The Biological Systems Engineering (BSE) program provides students with an opportunity to combine their interests in biology, chemistry, and engineering. The program offers many opportunities for professional development outside of classes, including undergraduate research, study abroad, and professional organizations. Most students also participate in internships or other work experience. The B.S. program in Biological Systems Engineering is accredited by the Engineering Accreditation Commission of ABET.
Think about what you did today. Did you use water from the faucet, eat breakfast, take prescription medicine, or put ethanol-amended gasoline in your car? A biological systems engineer influenced every one of these activities. Biological systems engineers (BSEs) use the fundamental sciences of biology and chemistry to develop sustainable solutions to some of the most pressing problems our society faces: sustainable energy sources, safe water and food supplies, and conservation of natural resources.
As the name implies, BSEs solve problems using biological systems. These biological systems can be small, controlled microbial systems that produce a product, such as beer, biofuels, or pharmaceuticals. BSEs may work with large biological systems, including streams, wetlands and watersheds, which provide environmental services to society, such as clean water. A BSE uses concepts from biology and chemistry to develop new processes or to design new systems. BSEs also work to protect existing natural systems, through sound planning and management.
Students with an undergraduate degree in BSE work for pharmaceutical companies (Merck, MedImmune, GlaxoSmithKline), chemical companies (DuPont, Dow), food-processing companies (Hershey, ConAgra), environmental consulting firms (CH2MHill, Williamsburg Environmental Group), government agencies (US Environmental Protection Agency, Food and Drug Administration, VA Department of Environmental Quality, Fairfax County), and nonprofit organizations (Waterkeeper Alliance, Peace Corps).
Biological systems engineering was originally called agricultural engineering and dealt with the engineering aspects of agricultural production, including machinery design, food processing, farm structures, waste management, soil and water conservation, and irrigation system design and management. Today, BSEs continue to work in the agriculture industry, in addition to a broad range of other industries.
Biological systems engineering has strong ties to engineering, agriculture, and life sciences. In addition to typical teaching/research faculty, several of our faculty work with the general public through Virginia Cooperative Extension. Cooperative extension is a special part of all land-grant universities; therefore, BSE-type departments are only found at land-grant universities, such as Virginia Tech. Each state has at least one land-grant university. The University of Maryland, North Carolina State University, and Cornell University are all land-grant universities. In addition to the traditional teaching and research missions of all universities, land-grant universities have a special focus on sharing knowledge from the universities with society at large. This mission is generally carried out through the state cooperative extension service.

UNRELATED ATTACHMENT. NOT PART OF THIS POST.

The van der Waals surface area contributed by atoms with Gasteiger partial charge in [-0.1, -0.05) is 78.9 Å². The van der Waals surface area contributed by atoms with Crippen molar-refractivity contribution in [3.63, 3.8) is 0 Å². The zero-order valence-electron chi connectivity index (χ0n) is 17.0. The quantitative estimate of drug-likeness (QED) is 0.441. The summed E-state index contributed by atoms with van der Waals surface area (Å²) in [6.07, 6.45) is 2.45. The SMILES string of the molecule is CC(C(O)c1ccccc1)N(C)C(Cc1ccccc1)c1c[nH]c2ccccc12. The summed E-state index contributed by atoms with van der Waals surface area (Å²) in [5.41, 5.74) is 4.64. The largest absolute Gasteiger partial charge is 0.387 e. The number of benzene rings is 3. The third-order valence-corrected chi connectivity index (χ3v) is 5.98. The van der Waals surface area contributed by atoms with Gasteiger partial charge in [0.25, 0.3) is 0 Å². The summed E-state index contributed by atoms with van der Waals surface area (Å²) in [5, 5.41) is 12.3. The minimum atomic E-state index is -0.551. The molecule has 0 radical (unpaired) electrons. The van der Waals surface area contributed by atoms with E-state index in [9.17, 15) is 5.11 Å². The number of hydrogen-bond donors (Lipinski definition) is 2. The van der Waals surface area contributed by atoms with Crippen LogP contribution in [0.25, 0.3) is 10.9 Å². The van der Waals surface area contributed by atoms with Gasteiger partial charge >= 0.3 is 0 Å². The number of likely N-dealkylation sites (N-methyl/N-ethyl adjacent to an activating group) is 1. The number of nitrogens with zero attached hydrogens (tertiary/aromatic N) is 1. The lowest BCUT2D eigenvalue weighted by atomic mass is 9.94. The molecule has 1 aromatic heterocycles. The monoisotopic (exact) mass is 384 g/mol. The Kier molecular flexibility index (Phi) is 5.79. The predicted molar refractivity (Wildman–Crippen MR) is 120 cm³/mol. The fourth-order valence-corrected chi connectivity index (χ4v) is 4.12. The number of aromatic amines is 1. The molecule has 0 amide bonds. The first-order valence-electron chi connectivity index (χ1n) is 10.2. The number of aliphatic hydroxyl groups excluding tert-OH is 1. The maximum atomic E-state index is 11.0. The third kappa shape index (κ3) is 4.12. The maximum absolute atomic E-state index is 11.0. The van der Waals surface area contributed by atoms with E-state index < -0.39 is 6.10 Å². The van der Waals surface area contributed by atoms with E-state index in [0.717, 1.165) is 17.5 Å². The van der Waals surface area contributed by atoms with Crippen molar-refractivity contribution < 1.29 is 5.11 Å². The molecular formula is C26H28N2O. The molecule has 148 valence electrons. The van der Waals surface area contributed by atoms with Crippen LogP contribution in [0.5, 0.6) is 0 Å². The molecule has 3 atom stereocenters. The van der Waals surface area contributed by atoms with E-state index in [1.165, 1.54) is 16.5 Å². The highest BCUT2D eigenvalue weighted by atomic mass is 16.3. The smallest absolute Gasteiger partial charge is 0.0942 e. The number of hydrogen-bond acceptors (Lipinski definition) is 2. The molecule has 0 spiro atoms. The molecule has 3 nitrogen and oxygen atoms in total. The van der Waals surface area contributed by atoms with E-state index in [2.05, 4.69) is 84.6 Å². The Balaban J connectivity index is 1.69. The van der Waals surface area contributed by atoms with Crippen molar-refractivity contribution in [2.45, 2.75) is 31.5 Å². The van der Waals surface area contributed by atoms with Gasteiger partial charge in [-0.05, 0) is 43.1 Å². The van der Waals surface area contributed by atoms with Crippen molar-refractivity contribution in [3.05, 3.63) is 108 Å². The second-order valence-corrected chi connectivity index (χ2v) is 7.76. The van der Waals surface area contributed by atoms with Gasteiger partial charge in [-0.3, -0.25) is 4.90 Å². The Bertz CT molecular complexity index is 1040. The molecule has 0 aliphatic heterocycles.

Currently, biomedical engineering at Virginia Tech is offered as a minor or a graduate degree (MS or PhD). There are three options at Virginia Tech for undergraduate degrees which provide a good foundation for biomedical engineering – Biological Systems Engineering, Engineering Science and Mechanics, and Mechanical Engineering. BSE has a stronger emphasis in chemistry, biology, and systems than either ESM or ME. Both ESM and ME have a stronger emphasis on structures and mechanics. Students pursuing an undergraduate degree in BSE with a minor in biomedical engineering select technical electives from courses recommended by the School of Biomedical Engineering and Sciences, based on their particular area of interest within biomedical engineering.
There are many similarities between BSE and the Environmental and Water Resources (CEE-EWR) specialty area in Civil and Environmental Engineering and graduates from each department pursue similar career paths. BSE emphasizes water quality and natural resources protection through sound watershed management. Our students develop a foundation in both biology and chemistry and address engineering problems using a systems approach. Students in CEE-EWR typically focus in wastewater treatment, water supply, hydraulic structures, stormwater management, groundwater remediation, or environmental policy and planning. CEE-EWR students develop a broad civil engineering background, which includes classes in transportation, structures, geotechnical engineering, and construction.
The main difference between BSE and Chemical Engineering is that BSE uses biology as the scientific foundation of our engineering solutions. While chemistry also provides an important scientific foundation, BSEs emphasize the use of biological systems/materials instead of chemicals or petro-based materials. As in Chemical Engineering, students in BSE use biology and chemistry in “unit operations,” such as filtration, chromatography, and fermentation; however, BSE students can also learn food processing, biopharmaceutical production, biomaterials, metabolic engineering, bioenergy production, and animal waste treatment and utilization.
There are many majors at Virginia Tech that are good pre-med/pre-vet preparation. Because BSE has a strong emphasis in biology and chemistry, BSE students take many of the preferred courses as part of their BSE program. Pre-med/Pre-vet students should should select technical electives from the recommended courses for the MCAT exam: